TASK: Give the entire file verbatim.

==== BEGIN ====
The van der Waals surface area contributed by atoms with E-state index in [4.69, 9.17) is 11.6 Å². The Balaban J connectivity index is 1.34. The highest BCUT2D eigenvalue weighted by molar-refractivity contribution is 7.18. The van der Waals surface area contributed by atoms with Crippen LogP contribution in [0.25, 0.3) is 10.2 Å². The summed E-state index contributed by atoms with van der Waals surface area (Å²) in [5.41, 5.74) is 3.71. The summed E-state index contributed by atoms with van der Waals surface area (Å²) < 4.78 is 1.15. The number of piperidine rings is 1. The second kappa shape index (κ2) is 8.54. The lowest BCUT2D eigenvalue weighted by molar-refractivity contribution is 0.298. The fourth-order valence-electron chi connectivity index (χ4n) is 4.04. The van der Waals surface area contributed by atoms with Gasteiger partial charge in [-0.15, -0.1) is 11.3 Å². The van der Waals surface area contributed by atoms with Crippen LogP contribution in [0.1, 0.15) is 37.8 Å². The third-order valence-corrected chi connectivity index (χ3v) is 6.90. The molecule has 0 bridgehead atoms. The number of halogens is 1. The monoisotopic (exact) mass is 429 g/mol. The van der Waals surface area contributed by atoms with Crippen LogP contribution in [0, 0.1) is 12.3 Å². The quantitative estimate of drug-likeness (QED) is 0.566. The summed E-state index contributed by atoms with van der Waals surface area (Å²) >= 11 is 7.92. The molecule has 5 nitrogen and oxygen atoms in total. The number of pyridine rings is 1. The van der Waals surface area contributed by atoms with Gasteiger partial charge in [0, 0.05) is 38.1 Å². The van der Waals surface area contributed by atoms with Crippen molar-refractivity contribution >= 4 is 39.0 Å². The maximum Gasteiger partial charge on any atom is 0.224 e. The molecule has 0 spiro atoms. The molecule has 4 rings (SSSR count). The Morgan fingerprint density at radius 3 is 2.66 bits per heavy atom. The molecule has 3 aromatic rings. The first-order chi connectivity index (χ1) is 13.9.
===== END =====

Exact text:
The van der Waals surface area contributed by atoms with E-state index in [4.69, 9.17) is 11.6 Å². The Balaban J connectivity index is 1.34. The highest BCUT2D eigenvalue weighted by molar-refractivity contribution is 7.18. The van der Waals surface area contributed by atoms with Crippen LogP contribution in [0.25, 0.3) is 10.2 Å². The summed E-state index contributed by atoms with van der Waals surface area (Å²) in [5.41, 5.74) is 3.71. The summed E-state index contributed by atoms with van der Waals surface area (Å²) < 4.78 is 1.15. The number of piperidine rings is 1. The second kappa shape index (κ2) is 8.54. The lowest BCUT2D eigenvalue weighted by molar-refractivity contribution is 0.298. The fourth-order valence-electron chi connectivity index (χ4n) is 4.04. The van der Waals surface area contributed by atoms with Gasteiger partial charge in [-0.15, -0.1) is 11.3 Å². The van der Waals surface area contributed by atoms with Crippen LogP contribution in [0.1, 0.15) is 37.8 Å². The third-order valence-corrected chi connectivity index (χ3v) is 6.90. The molecule has 0 bridgehead atoms. The number of halogens is 1. The monoisotopic (exact) mass is 429 g/mol. The van der Waals surface area contributed by atoms with Crippen LogP contribution in [0, 0.1) is 12.3 Å². The quantitative estimate of drug-likeness (QED) is 0.566. The summed E-state index contributed by atoms with van der Waals surface area (Å²) >= 11 is 7.92. The molecule has 5 nitrogen and oxygen atoms in total. The number of pyridine rings is 1. The van der Waals surface area contributed by atoms with Gasteiger partial charge in [0, 0.05) is 38.1 Å². The van der Waals surface area contributed by atoms with Crippen molar-refractivity contribution >= 4 is 39.0 Å². The maximum Gasteiger partial charge on any atom is 0.224 e. The molecule has 0 spiro atoms. The molecule has 4 rings (SSSR count). The Morgan fingerprint density at radius 3 is 2.66 bits per heavy atom. The molecule has 3 aromatic rings. The first-order chi connectivity index (χ1) is 13.9.